Newborns benefit from bans on two insecticides

NEW YORK, New York, March 29, 2004 (ENS): A new study finds the federal ban on two insecticides has resulted in a significant reduction in their impact on newborns' birth weight and length.

The study is the first to demonstrate the benefits of the ban during pregnancy in human subjects.

"This study is good news for our nation's children," said Dr. Frederica Perera, director of the Center and the study team leader. "The evidence that birth weight increased following the Environmental Protection Agency's regulatory action implies important benefits for the children's future health and development. At the same time, the results highlight the need to address continuing prenatal exposures to these and other toxic pesticides."

The study, released by the Columbia Center for Children's Environmental Health, measured the impact on fetal growth of two insecticides - chlorpyrifos and diazinon - whose use in households was banned by the federal government starting in 2000.

Chlorpyrifos was the most frequently used residential insecticide in New York City prior to the ban. Both compounds are still widely used in agriculture and continue to be found in the food supply.

The insecticides had been among the most commonly used agents for residential pest control.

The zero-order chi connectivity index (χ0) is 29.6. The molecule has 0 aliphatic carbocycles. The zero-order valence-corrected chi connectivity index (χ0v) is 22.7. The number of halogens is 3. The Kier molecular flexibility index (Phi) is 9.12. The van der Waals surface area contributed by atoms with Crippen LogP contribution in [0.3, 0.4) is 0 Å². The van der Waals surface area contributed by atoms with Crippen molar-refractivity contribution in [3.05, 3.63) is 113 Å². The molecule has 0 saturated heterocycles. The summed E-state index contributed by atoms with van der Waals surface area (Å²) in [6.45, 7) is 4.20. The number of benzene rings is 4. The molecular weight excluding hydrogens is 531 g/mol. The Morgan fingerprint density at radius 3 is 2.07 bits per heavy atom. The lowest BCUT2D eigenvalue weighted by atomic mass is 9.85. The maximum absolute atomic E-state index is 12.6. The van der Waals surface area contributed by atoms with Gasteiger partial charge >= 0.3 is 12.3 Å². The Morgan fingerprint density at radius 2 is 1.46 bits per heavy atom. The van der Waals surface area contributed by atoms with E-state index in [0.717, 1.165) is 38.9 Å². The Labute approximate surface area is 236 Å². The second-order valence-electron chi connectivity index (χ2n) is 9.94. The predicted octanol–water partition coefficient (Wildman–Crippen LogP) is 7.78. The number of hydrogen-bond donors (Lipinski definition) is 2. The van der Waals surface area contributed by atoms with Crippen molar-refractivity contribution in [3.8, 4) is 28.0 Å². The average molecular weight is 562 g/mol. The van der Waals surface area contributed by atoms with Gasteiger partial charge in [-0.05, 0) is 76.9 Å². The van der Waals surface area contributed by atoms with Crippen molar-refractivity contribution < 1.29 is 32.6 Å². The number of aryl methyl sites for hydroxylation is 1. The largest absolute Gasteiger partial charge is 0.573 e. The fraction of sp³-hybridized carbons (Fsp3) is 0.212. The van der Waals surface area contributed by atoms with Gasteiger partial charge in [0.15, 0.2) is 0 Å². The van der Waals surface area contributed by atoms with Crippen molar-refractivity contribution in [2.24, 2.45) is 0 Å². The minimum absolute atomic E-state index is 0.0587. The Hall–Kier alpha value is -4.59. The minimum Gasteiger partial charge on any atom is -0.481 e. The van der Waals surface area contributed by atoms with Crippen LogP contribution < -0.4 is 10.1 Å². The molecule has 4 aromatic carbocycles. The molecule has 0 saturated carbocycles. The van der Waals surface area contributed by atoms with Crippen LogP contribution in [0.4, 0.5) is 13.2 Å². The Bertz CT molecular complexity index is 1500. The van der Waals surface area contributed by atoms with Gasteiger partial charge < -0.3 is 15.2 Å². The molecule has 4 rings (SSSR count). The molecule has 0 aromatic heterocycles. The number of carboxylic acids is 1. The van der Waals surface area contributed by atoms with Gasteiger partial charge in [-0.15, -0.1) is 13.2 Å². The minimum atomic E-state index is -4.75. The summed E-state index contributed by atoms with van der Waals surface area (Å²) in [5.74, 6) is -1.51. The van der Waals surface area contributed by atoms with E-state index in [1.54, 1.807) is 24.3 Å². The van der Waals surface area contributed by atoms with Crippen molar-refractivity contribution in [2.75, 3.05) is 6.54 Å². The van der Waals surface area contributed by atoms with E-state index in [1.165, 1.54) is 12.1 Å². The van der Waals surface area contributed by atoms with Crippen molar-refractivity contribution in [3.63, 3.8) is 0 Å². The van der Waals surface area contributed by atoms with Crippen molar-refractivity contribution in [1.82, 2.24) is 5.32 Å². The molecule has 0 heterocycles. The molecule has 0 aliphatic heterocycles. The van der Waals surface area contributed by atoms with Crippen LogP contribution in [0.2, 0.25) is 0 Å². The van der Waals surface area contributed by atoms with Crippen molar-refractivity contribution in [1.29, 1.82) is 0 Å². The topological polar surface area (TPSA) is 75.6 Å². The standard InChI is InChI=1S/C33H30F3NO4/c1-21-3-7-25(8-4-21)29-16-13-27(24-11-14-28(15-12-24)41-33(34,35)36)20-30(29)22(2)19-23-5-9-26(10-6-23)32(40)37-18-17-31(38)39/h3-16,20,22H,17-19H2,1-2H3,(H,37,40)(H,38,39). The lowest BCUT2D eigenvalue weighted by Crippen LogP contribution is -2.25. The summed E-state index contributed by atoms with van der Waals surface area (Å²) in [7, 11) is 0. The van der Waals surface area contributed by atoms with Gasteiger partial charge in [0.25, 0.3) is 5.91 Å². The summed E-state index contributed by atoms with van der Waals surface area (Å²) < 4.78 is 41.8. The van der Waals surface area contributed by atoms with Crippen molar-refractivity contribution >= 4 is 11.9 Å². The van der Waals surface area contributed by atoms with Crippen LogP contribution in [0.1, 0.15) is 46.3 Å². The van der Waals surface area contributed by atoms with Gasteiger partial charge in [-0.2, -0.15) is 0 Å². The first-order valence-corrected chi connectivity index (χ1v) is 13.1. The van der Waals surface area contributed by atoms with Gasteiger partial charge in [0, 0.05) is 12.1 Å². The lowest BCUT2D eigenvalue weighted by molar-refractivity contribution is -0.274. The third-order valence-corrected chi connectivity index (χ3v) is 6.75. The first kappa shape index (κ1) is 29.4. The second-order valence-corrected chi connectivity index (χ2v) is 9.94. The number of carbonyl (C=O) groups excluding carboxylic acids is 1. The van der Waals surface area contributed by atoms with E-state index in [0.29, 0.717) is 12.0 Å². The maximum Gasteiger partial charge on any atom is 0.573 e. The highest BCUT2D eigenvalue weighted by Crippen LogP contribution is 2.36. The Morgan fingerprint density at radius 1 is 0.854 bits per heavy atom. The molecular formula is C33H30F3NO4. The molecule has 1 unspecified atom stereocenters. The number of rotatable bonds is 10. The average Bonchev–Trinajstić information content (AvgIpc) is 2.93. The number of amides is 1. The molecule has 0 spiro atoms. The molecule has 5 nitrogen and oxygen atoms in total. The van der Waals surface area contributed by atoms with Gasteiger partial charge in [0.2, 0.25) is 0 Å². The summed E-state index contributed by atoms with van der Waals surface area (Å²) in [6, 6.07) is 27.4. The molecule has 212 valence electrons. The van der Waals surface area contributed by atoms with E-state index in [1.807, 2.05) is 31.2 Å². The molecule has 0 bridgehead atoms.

Researchers measured the levels of the two insecticides in blood drawn from the umbilical cords after delivery, both before and after the ban, and correlated those levels with the babies' birth weight and length.

They found that prior to January 2001, newborns with combined insecticide exposures in the highest 26th percentile had birth weights averaging almost 200 grams - almost half a pound - less than infants with no detectable pesticide levels.

The researchers also noted a highly significant inverse association between the combined exposures and newborn birth length.

But when they looked at the relationship between insecticide exposures and fetal growth after January 2001, the exposure levels had been reduced, and the impact on weight and length was no longer apparent.

"The differences in fetal growth seen here are comparable to the differences between babies whose mothers smoke during pregnancy and babies whose mothers do not," said Dr. Robin Whyatt, a Columbia University researcher and principal author of the study. "The fact that the ban was associated with such an immediate change in birth weight and length provides considerable evidence of cause and effect."

http://www.ens-newswire.com/ens/mar2004/2004-03-29-09.asp



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